March 31st, 2022
As Boston weighs a reparations commission, questions of cost and control arise Edwards questions $100-per-hour stipends for commission member Adam Reilly
As Boston moves to establish a commission charged with crafting a municipal reparations policy, District 1 City Councilor Lydia Edwards is raising questions about the potential cost of such a commission and how its membership would be determined.
Proponents say reparations would provide meaningful recognition and compensation for descendants of people harmed by years of racist policies, dating back to legally sanctioned enslavement. Boston City Council’s first step in the process is creating a commission responsible for drafting a policy, which would detail who is eligible for reparations and how payments would be handled.
At a Monday hearing of the Boston City Council’s government-operations committee, Edwards noted that, as currently conceived, the commission would include 15 members who would be paid $100 hourly, with compensation capped at $50,000 annually, as well as an executive director and assistant.
“That could put this at well over, or close to, a million dollars a year in order to operate the commission. … I don’t know that any other commission that’s ever been created by this body, or the mayor’s office, has a budget that high,” Edwards said. Edwards also questioned the plan to reserve five commission slots for representatives of specific organizations, including the NAACP Boston Branch and the New Democracy Coalition, who would then choose 10 other commission members in consultation with the City Council and Mayor Michelle Wu.
“Why aren’t the City Council able to not just consult, but confirm who’s going to be on the commission as well?” Edwards asked. “We’re giving specific organizations a lot of power over a million-dollar budget, and they’re not elected. … I don’t know why they got picked.” At-Large Boston City Councilor Julia Mejia, one of the lead sponsors of the ordinance that would create the commission, later said that the organizations in question have a long track record on reparations.
“Over the last year or so, we have been in communication with the organizations that have been listed to help inform a lot of our thinking,” Mejia said. “And so, in the spirit of making sure that we’re leading with community, we were really intentional about naming those organizations. … So it’s less of a situation of favoritism, but more of the folks who have been at the table here in the city [of] Boston doing this work in different capacities.” The proposed committee’s compensation structure should be the norm rather than the exception, Mejia suggested.
“The question I think we should be asking is, why aren’t other committees getting paid?” Mejia said. “Why are we expecting people to show up and donate their time and participate?”
At one point, another lead sponsor, District 7 Councilor Tania Fernandes Anderson, seemed to question the motivation behind Edwards’ questions.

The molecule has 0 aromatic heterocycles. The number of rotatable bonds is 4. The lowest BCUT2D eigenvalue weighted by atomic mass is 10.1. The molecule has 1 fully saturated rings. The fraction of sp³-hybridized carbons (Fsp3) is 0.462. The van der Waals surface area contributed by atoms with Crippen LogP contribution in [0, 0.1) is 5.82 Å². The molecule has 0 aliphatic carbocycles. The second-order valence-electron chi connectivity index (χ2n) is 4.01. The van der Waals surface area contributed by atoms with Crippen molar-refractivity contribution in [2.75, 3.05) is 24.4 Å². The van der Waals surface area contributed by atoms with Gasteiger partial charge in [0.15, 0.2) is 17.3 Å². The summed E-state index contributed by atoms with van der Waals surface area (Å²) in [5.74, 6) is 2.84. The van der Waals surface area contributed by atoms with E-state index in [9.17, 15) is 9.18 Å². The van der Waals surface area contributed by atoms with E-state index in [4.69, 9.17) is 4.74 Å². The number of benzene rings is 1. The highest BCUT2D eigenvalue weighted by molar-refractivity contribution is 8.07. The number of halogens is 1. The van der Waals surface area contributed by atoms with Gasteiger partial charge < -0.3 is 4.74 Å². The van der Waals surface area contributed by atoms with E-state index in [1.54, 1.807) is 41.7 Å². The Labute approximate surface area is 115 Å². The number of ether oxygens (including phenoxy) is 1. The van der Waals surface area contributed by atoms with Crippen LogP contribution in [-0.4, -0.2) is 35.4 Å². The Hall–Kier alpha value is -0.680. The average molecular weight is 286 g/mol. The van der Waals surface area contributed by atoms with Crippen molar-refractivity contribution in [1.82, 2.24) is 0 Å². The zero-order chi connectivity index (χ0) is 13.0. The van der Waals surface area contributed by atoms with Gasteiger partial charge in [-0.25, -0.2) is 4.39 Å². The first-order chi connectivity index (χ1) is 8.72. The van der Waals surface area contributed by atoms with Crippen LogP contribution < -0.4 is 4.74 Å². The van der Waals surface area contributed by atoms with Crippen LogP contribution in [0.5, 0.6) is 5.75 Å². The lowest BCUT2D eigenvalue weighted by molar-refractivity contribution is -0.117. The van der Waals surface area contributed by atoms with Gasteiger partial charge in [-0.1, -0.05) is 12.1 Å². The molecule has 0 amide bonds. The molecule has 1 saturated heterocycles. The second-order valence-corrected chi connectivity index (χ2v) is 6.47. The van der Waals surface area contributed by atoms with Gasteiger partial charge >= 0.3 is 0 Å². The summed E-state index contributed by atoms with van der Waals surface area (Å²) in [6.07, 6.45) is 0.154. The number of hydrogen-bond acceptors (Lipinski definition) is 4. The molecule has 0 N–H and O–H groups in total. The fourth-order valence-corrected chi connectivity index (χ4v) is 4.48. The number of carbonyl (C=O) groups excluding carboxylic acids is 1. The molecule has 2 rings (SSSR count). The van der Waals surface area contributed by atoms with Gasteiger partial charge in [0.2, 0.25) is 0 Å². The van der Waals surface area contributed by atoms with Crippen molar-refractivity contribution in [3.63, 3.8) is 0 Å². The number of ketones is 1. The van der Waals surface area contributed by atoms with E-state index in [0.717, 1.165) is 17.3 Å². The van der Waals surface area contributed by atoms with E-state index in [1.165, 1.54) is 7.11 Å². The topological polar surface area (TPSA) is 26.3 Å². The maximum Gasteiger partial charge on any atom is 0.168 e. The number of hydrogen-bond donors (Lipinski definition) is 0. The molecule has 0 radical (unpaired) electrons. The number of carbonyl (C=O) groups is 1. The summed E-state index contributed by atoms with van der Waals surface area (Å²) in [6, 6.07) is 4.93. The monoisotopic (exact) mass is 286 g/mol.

“This process … should be gentle and should be forgiving … so that we can address this issue in its proper context,” Anderson said. “But also with heart, and more than just bureaucratic delay tactics, or nuances that we’re trying to create so that we can argue our points for the people that we represent.”
Later in the hearing, Edwards identified the scope of possible reparations as a key question that still needs to be hashed out.
“I am African American,” she said. “I can tell you the slave ancestors I’ve come from in this country, but I don’t come from Boston. So that’s another question I would have: is the reparations conversation only for African American descendants of slaves in the city of Boston, from the city of Boston, that can trace their ancestry back to slavery in Boston? “We don’t have to answer [that],” she added. “The commission could. The commission could easily say … it’s going to be anybody who is perceived as having been part of the legacy of slavery, because just because you are not directly descended from slaves here, you certainly could experience the racial oppression from that.”
Edwards also suggested that, rather than creating a commission that could operate indefinitely, the city should simply establish an office dedicated to reparations instead. According to Anderson, a department of reparations is, in fact, a long-term goal.
“The whole point is so that the commission can turn into a department hopefully, right?” said Fernandez Anderson. “So let’s talk about those specifics. Is it a commission for a couple years, and does that make sense? Do we go straight into a department?”
Edwards was recently elected to the state Senate in a special election and plans to give up her council seat at the end of April. No other councilor who participated in Monday’s hearing was as pointed in their questioning.
The ordinance’s supporters will now have a chance to fine-tune its language before a final council vote, which is yet to be scheduled.
Adam Reilly is a reporter at GBH-TV’s Greater Boston.